If you missed the Friday, April 3rd PHC All-Staff Town Hall, here’s Part One of the Q&As which includes answers to the questions which were addressed during the session. 

Didn’t get your question answered? Watch for Part Two of the Q&As coming soon which will provide answers to questions we didn’t have time to cover. 

The number next to each question indicates the approximate time the question was addressed in the webcast playback.


Are we going to publish how many supplies/PPEs/tests we have? 32:52 
Part of the effort happening at a provincial level is counting and collating all supplies so eventually a briefing can be shared that includes modelling of demand and supply and specifics of the provincial picture. 
Can you clarify the PPE protocol for non-clinical staff working within the sites, ie. clerks etc? 47:00 

PPE guidance comes directly from the Province. There have been concerns about the interpretation of what a ‘clinical care area’ means and whether you are providing ‘direct care’ to patients. For now, if you are in a clinical area at the hospital that provides patient care you will follow the minimum basic PPE on that ward. In your work area you should be aware of what the minimum PPE equipment is, which generally is a surgical mask, some form of eye protection, and gloves.
For staff who work in areas that do not have direct interaction with patients (e.g. health records), personal protective equipment is not required.

If staff have direct contact with patients, they will following the guidance for “clinical care areas” and wear a surgical mask and eye protection.  If gloves are used, they must be worn in conjunction with hand hygiene (i.e. clean hands before donning gloves, after doffing gloves, and must be changed after each patient encounter.  Gloves should not be worn when a staff member is not providing direct patient care.
Will medical goggles be available for physicians? 50:02
Yes, goggles will be distributed to physicians, if needed. Distribution of goggles should be coordinated by physician leaders with Don Wills at


We will ensure health care workers, who need it appropriately, will get tested.  

In terms of capacity, all the labs across BC, St. Paul’s Lab in particular, have worked really hard to increase testing capacity. Comparing us internationally, we look good in terms of testing. But there is an understandable pressure to test more and now that we have the additional testing capacity I am sure that we will be doing this.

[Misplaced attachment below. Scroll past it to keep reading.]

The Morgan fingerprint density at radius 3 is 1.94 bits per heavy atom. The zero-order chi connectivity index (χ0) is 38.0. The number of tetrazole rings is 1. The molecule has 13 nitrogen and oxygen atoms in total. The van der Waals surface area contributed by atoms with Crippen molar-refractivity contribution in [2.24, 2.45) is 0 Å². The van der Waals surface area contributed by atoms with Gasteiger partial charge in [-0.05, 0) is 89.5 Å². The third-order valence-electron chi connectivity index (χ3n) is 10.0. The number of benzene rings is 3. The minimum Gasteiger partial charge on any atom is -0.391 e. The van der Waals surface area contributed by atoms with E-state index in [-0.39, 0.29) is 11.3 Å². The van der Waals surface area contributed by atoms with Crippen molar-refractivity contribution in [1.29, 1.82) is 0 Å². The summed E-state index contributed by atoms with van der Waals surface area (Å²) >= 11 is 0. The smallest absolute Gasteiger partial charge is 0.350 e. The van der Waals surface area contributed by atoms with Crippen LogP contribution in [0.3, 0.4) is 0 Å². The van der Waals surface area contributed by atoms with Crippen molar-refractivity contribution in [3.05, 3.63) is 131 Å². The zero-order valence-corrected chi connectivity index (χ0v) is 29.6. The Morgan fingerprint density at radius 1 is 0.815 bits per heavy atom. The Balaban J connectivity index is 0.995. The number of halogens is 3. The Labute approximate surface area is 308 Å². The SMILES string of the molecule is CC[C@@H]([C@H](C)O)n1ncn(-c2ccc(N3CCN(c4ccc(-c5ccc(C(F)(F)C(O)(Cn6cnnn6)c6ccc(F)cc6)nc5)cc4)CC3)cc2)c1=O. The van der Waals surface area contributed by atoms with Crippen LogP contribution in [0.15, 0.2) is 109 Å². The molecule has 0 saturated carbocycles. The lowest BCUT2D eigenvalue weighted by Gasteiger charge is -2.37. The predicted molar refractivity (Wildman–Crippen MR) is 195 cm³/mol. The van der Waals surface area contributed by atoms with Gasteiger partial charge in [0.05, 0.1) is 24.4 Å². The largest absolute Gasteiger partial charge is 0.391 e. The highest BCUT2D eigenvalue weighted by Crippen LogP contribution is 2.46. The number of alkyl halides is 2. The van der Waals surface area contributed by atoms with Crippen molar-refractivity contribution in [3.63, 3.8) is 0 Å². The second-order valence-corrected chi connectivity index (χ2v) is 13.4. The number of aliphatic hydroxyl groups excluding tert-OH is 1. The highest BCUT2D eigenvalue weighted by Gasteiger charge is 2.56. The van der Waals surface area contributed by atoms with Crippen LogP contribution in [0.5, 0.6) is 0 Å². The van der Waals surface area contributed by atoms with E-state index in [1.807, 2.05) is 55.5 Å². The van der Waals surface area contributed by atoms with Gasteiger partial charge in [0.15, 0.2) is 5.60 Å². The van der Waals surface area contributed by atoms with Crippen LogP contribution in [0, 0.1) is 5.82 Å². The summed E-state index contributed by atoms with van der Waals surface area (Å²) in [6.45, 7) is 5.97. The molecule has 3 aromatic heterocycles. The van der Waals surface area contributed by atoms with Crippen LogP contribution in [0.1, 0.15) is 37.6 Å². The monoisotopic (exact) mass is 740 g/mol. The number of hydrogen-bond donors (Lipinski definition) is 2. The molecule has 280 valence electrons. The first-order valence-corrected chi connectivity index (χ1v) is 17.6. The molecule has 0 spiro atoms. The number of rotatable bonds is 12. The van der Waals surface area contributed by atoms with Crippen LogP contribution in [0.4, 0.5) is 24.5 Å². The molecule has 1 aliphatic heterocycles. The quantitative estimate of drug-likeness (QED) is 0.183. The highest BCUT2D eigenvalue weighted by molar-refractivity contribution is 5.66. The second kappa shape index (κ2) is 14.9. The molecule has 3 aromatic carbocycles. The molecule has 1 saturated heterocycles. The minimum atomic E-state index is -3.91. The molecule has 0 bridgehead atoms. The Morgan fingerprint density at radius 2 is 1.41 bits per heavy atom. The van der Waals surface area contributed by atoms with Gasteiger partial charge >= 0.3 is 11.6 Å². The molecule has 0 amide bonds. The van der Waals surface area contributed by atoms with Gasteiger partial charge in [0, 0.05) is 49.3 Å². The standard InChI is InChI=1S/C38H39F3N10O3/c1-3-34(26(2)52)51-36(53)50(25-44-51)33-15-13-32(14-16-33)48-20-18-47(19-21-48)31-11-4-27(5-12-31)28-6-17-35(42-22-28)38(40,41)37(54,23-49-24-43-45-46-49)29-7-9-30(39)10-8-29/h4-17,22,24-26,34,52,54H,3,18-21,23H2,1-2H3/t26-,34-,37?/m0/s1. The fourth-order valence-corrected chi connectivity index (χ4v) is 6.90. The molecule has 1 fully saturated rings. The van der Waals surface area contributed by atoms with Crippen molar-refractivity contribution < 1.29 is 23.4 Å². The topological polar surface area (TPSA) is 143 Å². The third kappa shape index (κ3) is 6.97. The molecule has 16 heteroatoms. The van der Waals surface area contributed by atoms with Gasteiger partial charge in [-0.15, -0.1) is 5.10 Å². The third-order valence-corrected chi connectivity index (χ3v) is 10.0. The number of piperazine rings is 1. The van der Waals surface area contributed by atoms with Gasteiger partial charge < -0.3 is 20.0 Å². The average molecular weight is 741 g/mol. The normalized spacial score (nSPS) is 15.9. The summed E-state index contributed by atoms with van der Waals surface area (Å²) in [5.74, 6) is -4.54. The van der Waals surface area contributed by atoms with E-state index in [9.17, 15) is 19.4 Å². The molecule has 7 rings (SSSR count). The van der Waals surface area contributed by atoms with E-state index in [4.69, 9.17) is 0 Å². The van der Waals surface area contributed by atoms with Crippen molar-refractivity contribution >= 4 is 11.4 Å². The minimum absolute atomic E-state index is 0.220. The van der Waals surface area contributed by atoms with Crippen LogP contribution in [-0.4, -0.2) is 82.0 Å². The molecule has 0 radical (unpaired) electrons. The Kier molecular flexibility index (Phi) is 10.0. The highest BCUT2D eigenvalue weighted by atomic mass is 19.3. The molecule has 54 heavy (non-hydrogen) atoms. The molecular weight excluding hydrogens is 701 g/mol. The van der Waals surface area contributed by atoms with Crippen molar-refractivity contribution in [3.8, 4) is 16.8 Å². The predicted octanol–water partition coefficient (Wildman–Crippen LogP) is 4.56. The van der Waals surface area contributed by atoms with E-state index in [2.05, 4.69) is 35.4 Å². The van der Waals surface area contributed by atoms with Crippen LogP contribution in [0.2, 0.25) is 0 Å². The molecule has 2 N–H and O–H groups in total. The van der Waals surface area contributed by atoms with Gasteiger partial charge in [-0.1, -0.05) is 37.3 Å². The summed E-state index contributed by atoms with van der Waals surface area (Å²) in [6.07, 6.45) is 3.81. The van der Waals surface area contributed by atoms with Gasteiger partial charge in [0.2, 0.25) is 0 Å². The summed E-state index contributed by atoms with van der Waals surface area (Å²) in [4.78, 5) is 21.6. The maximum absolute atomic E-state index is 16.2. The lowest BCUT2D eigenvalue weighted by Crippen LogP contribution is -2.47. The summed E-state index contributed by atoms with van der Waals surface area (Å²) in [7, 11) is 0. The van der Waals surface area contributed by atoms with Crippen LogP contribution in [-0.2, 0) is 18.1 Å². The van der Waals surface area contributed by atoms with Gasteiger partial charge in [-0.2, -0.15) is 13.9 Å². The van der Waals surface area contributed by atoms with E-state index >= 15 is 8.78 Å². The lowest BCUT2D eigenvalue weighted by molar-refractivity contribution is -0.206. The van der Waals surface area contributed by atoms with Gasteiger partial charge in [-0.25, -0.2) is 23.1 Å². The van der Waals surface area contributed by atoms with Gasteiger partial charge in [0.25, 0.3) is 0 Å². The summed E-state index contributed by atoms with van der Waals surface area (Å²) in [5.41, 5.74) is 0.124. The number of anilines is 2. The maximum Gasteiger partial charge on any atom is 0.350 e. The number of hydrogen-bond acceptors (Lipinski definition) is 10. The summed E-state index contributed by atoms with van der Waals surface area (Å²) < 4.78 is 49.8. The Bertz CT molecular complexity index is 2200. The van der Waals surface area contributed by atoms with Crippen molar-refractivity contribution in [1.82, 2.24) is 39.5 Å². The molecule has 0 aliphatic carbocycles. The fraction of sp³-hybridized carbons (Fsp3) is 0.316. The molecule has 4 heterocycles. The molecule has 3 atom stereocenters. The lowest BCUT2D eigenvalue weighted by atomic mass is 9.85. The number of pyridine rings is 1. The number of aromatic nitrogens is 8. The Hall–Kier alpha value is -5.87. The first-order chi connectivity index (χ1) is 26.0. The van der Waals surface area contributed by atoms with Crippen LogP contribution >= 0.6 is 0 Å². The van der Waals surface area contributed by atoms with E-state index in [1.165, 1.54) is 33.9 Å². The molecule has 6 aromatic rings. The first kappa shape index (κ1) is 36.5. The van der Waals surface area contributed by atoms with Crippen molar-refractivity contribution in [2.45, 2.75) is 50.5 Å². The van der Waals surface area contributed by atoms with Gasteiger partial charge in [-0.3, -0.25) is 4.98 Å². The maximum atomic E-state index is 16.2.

The public health team at the provincial level are working on the priorities for this increased capacity, which includes health care workers, vulnerable patients, vulnerable populations like the DTES, but also the rural populations who currently have had very little testing.

However, we also need to be careful about supplies. Currently, we have a good supply of swabs and reagents for testing, but the supply chain for those, along with everything else, is fragile. We need to ensure we don’t run out of these supplies. 

Are there any new tests in development that would detect positives in asymptomatic people? 56:00

At the start of the outbreak, there were concerns if asymptomatic transmission happened and how significantly. Now, there is increasing literature showing it does, but the literature is variable on how significant the transmission is and how much it’s contributing to the outbreak.  

We follow the Public Health guidelines for asymptomatic patients which currently say not to test. However, those guidelines may change, and if they do we will follow them.
Where can we find the screening questionnaires? 55:20
The screening questions/symptoms checklist is posted here on the COVID-19 website. These questions were updated on May 15, 2020. On Cerner, nursing staff use a checklist that reflects the same questions. The admitting teams should be aware of the screening questions and the pathway. 

Social Distancing

How are we implementing social distancing at all our sites? 48:37 

Wherever possible, we are using signage and removal of chairs to ensure appropriate physical distancing happens. Whenever it isn’t possible to ensure a two-metre distance is maintained, all parties wear procedure masks. We also promote Infection Prevention and Control measures, including frequent hand washing, not touching your face, wiping down hard surfaces frequently with a disinfectant wipe and staying home when sick. Of course, in clinical areas where direct patient care is happening and it isn’t possible to maintain a two-metre distance, appropriate PPE is being worn by all parties.

How many people are allowed in our elevators at one time? 43:09

The number of people allowed on an elevator at one time depends on if everyone is wearing a mask. If no one is wearing a mask, the norm is to have two people per elevator, however, if everyone is wearing a mask, more are allowed – it depends on the size of the elevator, what that number is – it could be two or it could be six. We do not want to see crowded elevators where everyone is touching shoulder to shoulder, so ask for some patience in that area. We also recommend that everyone wash their hands both before and after their elevator ride. We promote staff and patients using the stairs if the individual is physically capable of doing so.

Medical/virus transmission